The Waterberg platinum deposit is an extraordinary example of a vein-type hydrothermal quartz-hematite-PGE (platinum-group element) mineralization. This study concentrates on the geochemical character of the ores and the platinum-group mineral (PGM) assemblage by application of reflected-light and scanning electron microscopy followed by electron probe microanalysis.

The PGM-bearing quartz veins show multiple banding indicating numerous pulses of fluid infiltration. Mineralization was introduced contemporaneously with the earliest generation of vein quartz and hematite. High oxygen and low sulfur fugacities of the mineralizing fluids are indicated by hematite as the predominant opaque mineral and the lack of sulfides.

The ‘Waterberg type’ mineralization is characterized by unique metal proportions, namely Pt>Pd>Au, interpreted as a fingerprint to the cradle of the metals, namely rocks and ores of the Bushveld Complex, or reflecting metal fractionation during ascent of an oxidized, evolving fluid. The PGM assemblage signifies three main depositional and alteration events. (1) Deposition of native Pt and Pt–Pd alloys (>90% of the PGM assemblage) and Pd–Sb–As compounds (Pt-rich isomertieite and mertieite II) from hydrothermal fluids. (2) Hydrothermal alteration of Pt by Cu-rich fluids and formation of Pt–Cu alloys and hongshiite [PtCu]. (3) Weathering/oxidation of the ores producing Pd/Pt-oxides/hydroxides.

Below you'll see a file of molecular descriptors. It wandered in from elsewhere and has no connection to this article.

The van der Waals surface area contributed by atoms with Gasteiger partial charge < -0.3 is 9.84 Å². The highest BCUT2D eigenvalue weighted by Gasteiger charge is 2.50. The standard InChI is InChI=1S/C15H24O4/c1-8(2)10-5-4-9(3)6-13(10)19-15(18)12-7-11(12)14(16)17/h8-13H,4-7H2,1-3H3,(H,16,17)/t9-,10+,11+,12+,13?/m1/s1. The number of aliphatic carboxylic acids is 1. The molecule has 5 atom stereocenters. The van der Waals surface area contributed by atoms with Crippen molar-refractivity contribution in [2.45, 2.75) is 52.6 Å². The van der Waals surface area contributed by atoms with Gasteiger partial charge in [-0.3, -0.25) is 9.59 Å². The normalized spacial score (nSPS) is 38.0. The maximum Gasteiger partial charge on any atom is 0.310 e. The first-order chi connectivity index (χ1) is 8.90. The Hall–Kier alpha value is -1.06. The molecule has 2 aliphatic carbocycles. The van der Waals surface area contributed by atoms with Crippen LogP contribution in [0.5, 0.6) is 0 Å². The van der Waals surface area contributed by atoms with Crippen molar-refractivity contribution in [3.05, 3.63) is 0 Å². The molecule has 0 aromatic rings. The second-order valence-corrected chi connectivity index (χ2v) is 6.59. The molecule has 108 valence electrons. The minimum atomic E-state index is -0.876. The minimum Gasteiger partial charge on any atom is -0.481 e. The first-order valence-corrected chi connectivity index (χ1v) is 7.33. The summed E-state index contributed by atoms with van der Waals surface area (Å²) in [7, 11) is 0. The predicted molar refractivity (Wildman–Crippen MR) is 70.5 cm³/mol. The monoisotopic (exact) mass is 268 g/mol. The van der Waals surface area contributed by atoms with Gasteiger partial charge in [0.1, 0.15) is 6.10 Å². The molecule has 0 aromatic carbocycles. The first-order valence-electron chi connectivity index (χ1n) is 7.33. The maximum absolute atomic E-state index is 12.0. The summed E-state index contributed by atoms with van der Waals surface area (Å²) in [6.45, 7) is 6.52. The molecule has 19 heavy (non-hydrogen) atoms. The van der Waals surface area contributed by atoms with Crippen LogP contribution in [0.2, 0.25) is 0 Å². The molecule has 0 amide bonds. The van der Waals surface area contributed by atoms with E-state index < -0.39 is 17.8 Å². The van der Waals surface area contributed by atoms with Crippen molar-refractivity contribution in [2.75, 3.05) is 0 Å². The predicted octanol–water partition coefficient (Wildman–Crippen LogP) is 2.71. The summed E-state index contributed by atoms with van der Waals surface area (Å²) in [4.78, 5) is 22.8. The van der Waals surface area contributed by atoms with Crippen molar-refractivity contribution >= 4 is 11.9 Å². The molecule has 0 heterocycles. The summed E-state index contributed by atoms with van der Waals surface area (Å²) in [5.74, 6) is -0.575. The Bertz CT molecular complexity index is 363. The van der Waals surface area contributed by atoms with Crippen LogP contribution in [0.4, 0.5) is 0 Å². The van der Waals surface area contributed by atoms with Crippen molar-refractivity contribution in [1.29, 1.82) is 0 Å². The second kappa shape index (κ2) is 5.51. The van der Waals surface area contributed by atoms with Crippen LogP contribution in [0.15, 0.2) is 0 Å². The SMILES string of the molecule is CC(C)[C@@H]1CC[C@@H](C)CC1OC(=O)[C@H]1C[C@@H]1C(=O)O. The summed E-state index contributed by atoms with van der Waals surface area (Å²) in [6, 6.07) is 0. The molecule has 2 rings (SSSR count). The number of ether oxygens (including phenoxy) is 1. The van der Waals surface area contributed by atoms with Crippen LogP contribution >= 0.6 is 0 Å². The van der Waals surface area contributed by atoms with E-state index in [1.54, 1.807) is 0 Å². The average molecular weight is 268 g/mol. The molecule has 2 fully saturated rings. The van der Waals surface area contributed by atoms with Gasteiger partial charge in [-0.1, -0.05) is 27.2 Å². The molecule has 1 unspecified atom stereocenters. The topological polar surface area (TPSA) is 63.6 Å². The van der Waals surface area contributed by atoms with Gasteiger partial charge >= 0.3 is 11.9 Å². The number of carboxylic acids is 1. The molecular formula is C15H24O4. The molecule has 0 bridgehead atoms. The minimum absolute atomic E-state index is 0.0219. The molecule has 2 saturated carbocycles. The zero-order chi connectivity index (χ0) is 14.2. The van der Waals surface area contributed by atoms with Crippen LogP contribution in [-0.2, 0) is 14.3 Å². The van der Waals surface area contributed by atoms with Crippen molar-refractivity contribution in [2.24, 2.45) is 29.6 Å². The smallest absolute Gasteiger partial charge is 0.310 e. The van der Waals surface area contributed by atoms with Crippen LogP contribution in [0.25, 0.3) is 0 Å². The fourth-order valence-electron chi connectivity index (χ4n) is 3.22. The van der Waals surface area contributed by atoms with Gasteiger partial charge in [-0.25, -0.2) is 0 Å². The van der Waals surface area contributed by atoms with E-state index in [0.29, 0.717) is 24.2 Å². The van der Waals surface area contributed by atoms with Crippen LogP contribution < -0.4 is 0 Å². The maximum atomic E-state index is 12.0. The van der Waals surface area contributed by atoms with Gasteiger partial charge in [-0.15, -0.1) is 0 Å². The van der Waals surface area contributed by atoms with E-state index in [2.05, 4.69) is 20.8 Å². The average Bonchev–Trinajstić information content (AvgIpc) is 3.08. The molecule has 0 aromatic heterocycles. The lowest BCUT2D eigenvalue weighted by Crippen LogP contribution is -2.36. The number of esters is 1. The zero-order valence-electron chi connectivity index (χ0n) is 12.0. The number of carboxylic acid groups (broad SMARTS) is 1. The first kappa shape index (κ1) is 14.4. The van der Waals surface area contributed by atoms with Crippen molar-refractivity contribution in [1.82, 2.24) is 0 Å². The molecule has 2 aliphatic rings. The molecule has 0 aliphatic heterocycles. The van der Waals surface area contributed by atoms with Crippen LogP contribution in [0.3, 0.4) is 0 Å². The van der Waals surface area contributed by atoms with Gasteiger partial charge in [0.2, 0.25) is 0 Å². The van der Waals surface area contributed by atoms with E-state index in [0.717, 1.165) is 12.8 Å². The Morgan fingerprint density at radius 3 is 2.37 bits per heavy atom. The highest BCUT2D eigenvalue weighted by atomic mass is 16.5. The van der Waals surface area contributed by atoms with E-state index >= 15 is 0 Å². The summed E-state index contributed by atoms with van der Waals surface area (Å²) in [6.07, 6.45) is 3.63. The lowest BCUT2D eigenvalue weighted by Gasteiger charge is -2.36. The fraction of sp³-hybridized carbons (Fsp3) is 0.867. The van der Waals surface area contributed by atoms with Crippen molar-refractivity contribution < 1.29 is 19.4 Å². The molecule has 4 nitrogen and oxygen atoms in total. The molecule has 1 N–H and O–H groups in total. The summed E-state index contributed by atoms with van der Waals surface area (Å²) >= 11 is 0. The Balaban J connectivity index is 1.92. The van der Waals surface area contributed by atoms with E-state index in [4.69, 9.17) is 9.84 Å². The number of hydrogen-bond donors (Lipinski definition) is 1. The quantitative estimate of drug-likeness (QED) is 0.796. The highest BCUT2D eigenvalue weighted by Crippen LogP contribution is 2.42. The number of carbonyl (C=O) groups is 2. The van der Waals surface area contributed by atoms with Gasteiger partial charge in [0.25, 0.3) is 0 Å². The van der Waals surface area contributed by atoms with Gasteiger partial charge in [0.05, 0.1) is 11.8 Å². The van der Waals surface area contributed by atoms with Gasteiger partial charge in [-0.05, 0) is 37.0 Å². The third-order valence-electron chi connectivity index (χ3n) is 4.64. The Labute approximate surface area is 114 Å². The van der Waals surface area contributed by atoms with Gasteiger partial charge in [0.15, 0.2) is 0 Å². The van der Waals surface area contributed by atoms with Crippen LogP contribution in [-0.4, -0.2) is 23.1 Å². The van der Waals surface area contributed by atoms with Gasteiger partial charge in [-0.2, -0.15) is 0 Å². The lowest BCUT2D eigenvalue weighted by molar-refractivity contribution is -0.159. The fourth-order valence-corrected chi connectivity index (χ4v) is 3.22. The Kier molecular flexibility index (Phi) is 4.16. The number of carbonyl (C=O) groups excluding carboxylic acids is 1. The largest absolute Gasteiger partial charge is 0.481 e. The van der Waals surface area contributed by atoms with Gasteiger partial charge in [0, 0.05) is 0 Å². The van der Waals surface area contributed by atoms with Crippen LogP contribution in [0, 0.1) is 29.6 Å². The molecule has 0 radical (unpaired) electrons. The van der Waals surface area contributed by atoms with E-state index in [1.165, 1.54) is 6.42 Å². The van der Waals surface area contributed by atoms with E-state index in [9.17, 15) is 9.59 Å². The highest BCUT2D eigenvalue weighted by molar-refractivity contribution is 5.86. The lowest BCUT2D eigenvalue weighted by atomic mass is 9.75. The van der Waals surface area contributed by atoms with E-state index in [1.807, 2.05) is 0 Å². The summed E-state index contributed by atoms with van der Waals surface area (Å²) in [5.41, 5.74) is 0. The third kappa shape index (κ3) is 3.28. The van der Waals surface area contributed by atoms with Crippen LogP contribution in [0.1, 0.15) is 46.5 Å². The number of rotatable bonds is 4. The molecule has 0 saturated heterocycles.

Platinum-group element transport was probably by chloride complexes in moderately acidic and strongly oxidizing fluids of relatively low salinity, and depositional temperatures were in the range 400–200°C. Alternatively, quartz and ore textures may hint to noble metal transport in a colloidal form and deposition as gels.

The source of the PGE is probably in platiniferous rocks or ores of the Bushveld Complex which were leached by hydrothermal solutions. If so, further Waterberg-type deposits may be present, and a prime target area would be along the corridor of the Thabazimbi-Murchison-Lineament where geothermal springs are presently still active.

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